Angina pectoris (chest pain) is a symptom of heart disease. Learn about the various medicines prescribed from the Department of Cardiology, National Heart Centre Singapore (NHCS).
Angina pectoris, commonly known as chest pain, could signal heart disease.
Dr Fam Jiang Ming shares the common medicines used in treating angina or chest pain, and their potential side effects. Dr Fam is an Associate Consultant at the
Department of Cardiology, in
National Heart Centre Singapore (NHCS), a member of the
Common prescribed medicines for treating angina pectoris (chest pain) - Continued
2. Beta blockers
Besides preventing chest pain, beta blockers are also commonly used in the long term treatment of heart attack patients. According to Dr Fam, they help reduce workload of the heart by “lowering heart rate and blood pressure.”
Examples of beta blockers are acebutolol, atenolol, bisoprolol, carvedilol, metoprolol, nebivolol and propranolol.
Potential side effects of beta blockers:
- Sleep disturbances such as insomnia and vivid dreams
- Numbness or a tingling sensation in the fingers and toes
Shortness of breath, fainting spells and male impotence are all possible symptoms associated with the use of beta blockers. If you experience any of them, consult your doctor.
3. Calcium channel blockers
Calcium channel blockers control chest pain by relaxing blood vessels to increase blood supply to the heart, while slowing down heart rate. Apart from preventing angina, they can be used to treat high blood pressure and irregular heartbeats.
Examples of calcium channel blockers are amlodipine, diltiazem, nifedipine and verapamil.
Potential side effects of calcium channel blockers:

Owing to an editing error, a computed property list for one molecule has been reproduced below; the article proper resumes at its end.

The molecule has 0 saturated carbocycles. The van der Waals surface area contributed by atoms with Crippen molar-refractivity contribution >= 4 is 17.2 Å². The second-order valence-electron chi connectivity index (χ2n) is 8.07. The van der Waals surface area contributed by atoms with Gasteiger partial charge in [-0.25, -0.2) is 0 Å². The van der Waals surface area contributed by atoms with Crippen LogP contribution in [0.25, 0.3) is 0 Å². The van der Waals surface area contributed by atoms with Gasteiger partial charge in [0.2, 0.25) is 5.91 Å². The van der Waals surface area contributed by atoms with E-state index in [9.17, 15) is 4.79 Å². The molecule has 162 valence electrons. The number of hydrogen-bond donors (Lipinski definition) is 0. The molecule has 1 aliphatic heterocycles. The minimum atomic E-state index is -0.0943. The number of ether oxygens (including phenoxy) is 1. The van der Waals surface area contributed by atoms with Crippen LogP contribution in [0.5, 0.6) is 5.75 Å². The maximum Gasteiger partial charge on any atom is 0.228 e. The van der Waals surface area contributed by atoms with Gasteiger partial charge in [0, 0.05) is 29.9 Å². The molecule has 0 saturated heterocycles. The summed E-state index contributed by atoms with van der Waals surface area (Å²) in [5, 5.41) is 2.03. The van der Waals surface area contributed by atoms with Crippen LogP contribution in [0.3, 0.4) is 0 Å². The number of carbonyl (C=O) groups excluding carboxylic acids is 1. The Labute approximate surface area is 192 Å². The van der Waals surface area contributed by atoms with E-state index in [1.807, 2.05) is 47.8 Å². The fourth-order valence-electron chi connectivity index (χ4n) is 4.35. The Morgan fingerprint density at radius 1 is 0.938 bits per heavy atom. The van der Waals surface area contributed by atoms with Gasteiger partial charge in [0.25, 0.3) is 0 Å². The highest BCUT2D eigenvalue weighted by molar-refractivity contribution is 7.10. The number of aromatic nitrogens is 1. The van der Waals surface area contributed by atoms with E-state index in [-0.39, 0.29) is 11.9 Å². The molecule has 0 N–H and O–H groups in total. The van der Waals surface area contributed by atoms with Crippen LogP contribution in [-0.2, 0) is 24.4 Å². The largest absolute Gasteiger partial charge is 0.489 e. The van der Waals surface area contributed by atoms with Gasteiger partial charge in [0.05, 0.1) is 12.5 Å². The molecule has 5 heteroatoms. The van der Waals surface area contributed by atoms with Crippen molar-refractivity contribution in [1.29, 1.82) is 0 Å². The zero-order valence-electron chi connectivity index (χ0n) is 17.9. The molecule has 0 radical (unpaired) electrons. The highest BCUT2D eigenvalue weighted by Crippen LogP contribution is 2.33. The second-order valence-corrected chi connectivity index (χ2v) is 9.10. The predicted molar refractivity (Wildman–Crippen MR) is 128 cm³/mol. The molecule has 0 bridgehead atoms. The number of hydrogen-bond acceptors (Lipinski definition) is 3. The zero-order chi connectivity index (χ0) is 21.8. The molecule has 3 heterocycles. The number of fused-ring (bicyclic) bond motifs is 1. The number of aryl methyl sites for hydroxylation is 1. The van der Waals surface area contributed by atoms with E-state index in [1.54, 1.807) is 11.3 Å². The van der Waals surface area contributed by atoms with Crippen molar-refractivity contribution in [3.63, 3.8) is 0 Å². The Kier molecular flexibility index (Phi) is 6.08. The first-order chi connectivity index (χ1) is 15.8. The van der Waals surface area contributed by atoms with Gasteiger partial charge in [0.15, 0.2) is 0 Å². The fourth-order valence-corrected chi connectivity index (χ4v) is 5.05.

- Feeling lightheaded
- Leg swelling
- Flushing (redness of the skin)
Symptoms such as frequent or more severe chest pain, rapid pounding or irregular heartbeats and fainting spells are considered rare, but should be highlighted to a doctor if they occur.
By preserving the energy metabolism of heart muscle cells, trimetazidime helps to reduce the frequency of angina attacks and reduce the use of nitrates. It is mainly used as a second line agent when the patient does not have adequate control by or develop intolerance to first line medications.
Gastrointestinal discomfort such as nausea and vomiting is a potential side effect which is usually mild.
In conclusion, medical therapy has been used effectively in the treatment of heart attack. While most patients tolerate the medications well, there is still a possibility of developing side effects to these medications. Always consult a doctor if you notice possible side effects or experience a worsening of your condition such as an increase in severity or frequency of angina as this means that your treatment may have to be adjusted.
See previous page for more treatments and causes of angina.